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THERE IS HOPE IN HONEST ERROR ...

Edinburgh Rugby: 23 (8) Ospreys: 13 (13)



' ... none in the icy perfections of the mere stylist'.  So said Charles Rennie Macintosh, the eminent architect in putting a fancy spin on what any parent worth his or her salt tells their children.  'You learn from your mistakes.'  Screwing up once isn't a problem.  But if you fail to learn and keep on doing it, then it's a problem.

There has been a lot of learning going on in the Murrayfield area of late, with quite a bit in the first half of this evening's soggy encounter with the Ospreys.  But the Embra men got their act together in the second period, coming back from an 8-13 deficit at the break to run out 23-13 victors, shutting the Ospreys out as they did so.  Sean Cox took the Man of the Match award, appropriately enough, as it was grit and determination that won this one for the home side, exemplified by the talismanic blindside skippering the team tonight.  But he was not the only one.

Gregor Hunter did not have an error-free match at 10, nor did he take the right option every time, but he stroked over six penalties and looked more composed as the match progressed, visibly growing in confidence.  One was again disappointed by the quality of the Gunners' support play, while Richie Rees had a disastrous match, leading to a lack of quick ball much of the time.  But when they clicked, as they did for WP Nel's first half try, there was a reminder that these guys can really play if they put their minds to it.  Perry Parker and Stuart 'Rambo' McInally carried the ball well throughout and there was a solidity about the home defensive work in this battle of the second stringers that has been absent for much of the dismal seven match losing streak.

When they had ball in space, the outside backs looked good at times, but the standout back for me was Dougie Fife in the outside centre berth.  He runs good lines and he runs them hard and with pace.  He can also create, his really fine offload leading to the Nel try.  There is a whiff of the great Alan Tait about him, perhaps, and the Gunners could do worse than a Scott-Fife combination in midfield in time.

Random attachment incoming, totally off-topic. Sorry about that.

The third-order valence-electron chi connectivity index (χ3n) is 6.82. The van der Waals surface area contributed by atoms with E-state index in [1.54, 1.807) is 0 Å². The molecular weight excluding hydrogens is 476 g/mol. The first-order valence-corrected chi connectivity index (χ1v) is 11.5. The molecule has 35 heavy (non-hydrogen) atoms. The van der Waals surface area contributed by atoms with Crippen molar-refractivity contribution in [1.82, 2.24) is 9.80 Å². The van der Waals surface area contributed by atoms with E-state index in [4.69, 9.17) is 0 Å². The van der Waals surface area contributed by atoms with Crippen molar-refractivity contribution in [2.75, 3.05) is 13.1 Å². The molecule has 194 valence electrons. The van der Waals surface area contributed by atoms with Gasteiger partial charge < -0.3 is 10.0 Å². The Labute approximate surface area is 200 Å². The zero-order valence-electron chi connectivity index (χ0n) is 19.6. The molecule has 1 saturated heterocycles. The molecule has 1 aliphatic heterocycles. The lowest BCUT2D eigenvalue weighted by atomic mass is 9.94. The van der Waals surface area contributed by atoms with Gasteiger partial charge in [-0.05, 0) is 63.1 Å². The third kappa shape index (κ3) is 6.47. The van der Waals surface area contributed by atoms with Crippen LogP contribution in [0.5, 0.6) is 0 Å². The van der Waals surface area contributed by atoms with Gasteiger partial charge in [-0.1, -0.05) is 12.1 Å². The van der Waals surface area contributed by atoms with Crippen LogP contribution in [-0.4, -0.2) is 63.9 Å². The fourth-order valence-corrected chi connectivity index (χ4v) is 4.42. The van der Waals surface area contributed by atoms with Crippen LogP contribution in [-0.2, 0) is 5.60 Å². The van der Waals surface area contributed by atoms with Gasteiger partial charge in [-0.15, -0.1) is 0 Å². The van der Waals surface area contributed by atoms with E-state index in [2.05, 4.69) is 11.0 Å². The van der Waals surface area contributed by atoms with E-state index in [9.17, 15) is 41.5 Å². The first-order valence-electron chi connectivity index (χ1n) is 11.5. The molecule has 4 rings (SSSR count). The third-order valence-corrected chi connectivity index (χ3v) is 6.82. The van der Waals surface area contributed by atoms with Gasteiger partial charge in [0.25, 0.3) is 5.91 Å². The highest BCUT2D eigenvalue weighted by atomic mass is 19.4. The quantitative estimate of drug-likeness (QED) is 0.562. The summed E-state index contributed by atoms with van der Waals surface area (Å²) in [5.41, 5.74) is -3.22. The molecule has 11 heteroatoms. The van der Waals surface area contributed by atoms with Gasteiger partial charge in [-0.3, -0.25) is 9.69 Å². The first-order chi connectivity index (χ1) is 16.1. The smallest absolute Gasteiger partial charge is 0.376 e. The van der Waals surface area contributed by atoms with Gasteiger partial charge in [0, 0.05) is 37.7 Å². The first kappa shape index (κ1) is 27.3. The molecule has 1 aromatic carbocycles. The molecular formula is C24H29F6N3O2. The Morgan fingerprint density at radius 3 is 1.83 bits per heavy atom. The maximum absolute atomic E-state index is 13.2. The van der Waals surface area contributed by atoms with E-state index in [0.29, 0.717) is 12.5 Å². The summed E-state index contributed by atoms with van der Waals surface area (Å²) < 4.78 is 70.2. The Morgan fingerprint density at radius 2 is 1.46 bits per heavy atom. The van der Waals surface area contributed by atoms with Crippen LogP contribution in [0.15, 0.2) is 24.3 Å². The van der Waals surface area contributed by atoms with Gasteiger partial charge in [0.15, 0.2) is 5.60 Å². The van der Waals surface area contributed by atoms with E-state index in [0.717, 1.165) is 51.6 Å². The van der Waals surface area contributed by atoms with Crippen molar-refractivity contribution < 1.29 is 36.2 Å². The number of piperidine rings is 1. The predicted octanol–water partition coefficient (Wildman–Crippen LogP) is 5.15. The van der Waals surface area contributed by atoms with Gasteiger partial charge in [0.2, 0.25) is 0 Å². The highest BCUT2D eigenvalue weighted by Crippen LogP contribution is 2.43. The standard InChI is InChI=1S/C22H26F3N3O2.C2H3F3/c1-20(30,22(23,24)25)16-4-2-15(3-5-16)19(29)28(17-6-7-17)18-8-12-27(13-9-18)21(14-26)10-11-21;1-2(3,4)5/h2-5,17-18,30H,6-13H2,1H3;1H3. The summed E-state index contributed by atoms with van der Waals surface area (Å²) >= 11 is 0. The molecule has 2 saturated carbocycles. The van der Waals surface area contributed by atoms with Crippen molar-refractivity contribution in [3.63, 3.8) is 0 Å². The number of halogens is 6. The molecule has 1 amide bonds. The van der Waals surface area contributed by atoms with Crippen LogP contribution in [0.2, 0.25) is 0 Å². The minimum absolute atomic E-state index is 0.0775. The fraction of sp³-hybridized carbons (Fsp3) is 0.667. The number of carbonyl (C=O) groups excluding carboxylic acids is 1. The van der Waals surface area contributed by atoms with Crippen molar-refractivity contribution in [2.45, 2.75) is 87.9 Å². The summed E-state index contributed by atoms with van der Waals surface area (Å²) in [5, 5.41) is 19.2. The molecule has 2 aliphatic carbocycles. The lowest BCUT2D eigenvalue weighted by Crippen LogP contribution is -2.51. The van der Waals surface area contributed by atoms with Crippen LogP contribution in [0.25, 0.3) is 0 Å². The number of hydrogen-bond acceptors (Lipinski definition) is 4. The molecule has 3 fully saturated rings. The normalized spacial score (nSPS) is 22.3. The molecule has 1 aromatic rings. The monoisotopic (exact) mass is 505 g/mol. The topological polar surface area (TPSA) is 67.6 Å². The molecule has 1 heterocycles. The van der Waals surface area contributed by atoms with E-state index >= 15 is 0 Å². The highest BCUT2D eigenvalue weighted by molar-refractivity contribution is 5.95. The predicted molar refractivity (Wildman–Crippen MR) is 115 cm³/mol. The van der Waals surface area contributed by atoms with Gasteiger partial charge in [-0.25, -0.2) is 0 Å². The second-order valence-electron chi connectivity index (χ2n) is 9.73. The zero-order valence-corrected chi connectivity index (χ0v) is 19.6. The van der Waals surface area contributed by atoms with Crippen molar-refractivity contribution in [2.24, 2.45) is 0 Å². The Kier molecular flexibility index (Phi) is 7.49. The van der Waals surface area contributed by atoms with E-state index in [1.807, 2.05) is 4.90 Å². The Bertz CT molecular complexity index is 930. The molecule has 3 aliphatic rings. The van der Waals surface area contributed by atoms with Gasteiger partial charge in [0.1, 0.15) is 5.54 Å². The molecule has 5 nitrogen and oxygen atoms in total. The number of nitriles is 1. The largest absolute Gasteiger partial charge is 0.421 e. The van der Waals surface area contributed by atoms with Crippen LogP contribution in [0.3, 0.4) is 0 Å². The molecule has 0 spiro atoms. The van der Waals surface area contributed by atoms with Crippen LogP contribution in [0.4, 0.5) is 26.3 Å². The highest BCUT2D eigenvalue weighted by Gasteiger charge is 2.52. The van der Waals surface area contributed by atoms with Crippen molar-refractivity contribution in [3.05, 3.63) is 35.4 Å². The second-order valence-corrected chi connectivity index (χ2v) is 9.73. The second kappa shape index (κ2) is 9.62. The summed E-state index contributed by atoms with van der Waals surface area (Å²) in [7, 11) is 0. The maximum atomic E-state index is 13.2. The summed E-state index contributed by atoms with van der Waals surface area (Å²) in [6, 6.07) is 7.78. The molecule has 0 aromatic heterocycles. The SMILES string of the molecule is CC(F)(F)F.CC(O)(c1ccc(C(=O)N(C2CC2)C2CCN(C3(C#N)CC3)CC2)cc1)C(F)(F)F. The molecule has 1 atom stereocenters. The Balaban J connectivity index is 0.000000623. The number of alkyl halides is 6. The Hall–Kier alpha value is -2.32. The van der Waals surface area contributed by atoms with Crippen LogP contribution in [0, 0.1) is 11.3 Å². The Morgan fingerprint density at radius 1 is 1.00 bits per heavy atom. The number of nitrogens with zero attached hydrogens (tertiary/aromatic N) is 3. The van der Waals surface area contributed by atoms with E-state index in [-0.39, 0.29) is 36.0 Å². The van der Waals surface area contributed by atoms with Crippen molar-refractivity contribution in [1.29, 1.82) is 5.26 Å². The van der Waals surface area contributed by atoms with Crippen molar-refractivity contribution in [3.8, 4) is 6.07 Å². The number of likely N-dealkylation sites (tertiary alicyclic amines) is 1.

It looked like the Gunners had got off to a flyer.  Straight from the opening kick-off, McInally punched through the enemy defence into their 22, but poor support play forced the penalty for holding on in the tackle. And it was another great Rambo breenge that led to the first score.  Sadly, it was his pass to Roddy Grant in the red zone that was superbly intercepted by Fussell.  The Rupert Moon lookalike sprinted clear and it took a fine ankle tap by Rees to stop him beyond halfway.  However, Rees was subsequently penalised for holding on to the ball in touch, preventing the Ospreys from taking a quick lineout in the Edinburgh 22.  Visiting stand-off Morgan booted the Swansea men ahead with his first penalty, on 13 minutes.  Rees again had to look lively shortly afterwards, touching down in goal under pressure after the impressive 12 Spratt had conjured the opportunity.

But it was the home side that was next on the board, Hunter's penalty on 21 minutes after concerted Edinburgh pressure in the enemy 22.  Referee Wilkinson warned Osprey skipper Bearman that there were too many penalties being given away.  Next, on the half hour, Morgan nudged the Ospreys ahead again after Edinburgh had been unlucky to be penalised for not letting go of a tackled man who had not actually hit the ground before Houston had stripped the ball.

That seemed to spark an Embra reaction, though, and at last they attacked with fluency.  Fife did incredibly well, firstly to make good ground through traffic on the right wing, then to offload to the supporting Hunter.  Rees took his half back partner's offload and then put WP 'Eskimo' Nel over for the score, putting Edinburgh 8-6 ahead with half time approaching.

But there was still time for Spratt to create a try for Morgan after Edinburgh had had a defensive clearance charged down.  Morgan converted his own try for a 13-8 lead at the break.  The Ospreys had been the - relatively speaking - better side and deserved to have their noses in front.

Shortly after the restart, one felt that the referee made a decision that proved crucial.  And it looked to me like he got it wrong.  Yapp appeared to slip his binding and take a scrum down.  But the Irish whistler not only penalised Osprey tighthead Williams, but he carded him into the bargain.  Hunter did knock over two penalties during the power play to take the lead, but the visitors - by hook or by crook - managed to limit the damage.

Edinburgh took the lead to a converted try in the key middle quarter of the half through two more Hunter penalties and at times had the Osprey defence scrambling.  But they butchered various overlaps to see some chances go abegging, while the Ospreys saw the penalty count against them ticking up - nine in the second half.  As a result, it was little surprise to see openside Lewis carded on 65 minutes and that was that.  With the clock ticking down, Edinburgh managed to play most of the rugby in the right place - the Osprey half.  And Hunter had the last word, with his sixth and final penalty with time expired. 

This was a long way from being a polished performance, which is unsurprising given that this was a weakened side.  But some signs of fluency started to appear in the second half, while the commitment was undoubtedly there.  The joy on show among the team after the final whistle suggested that they felt they had turned the corner. .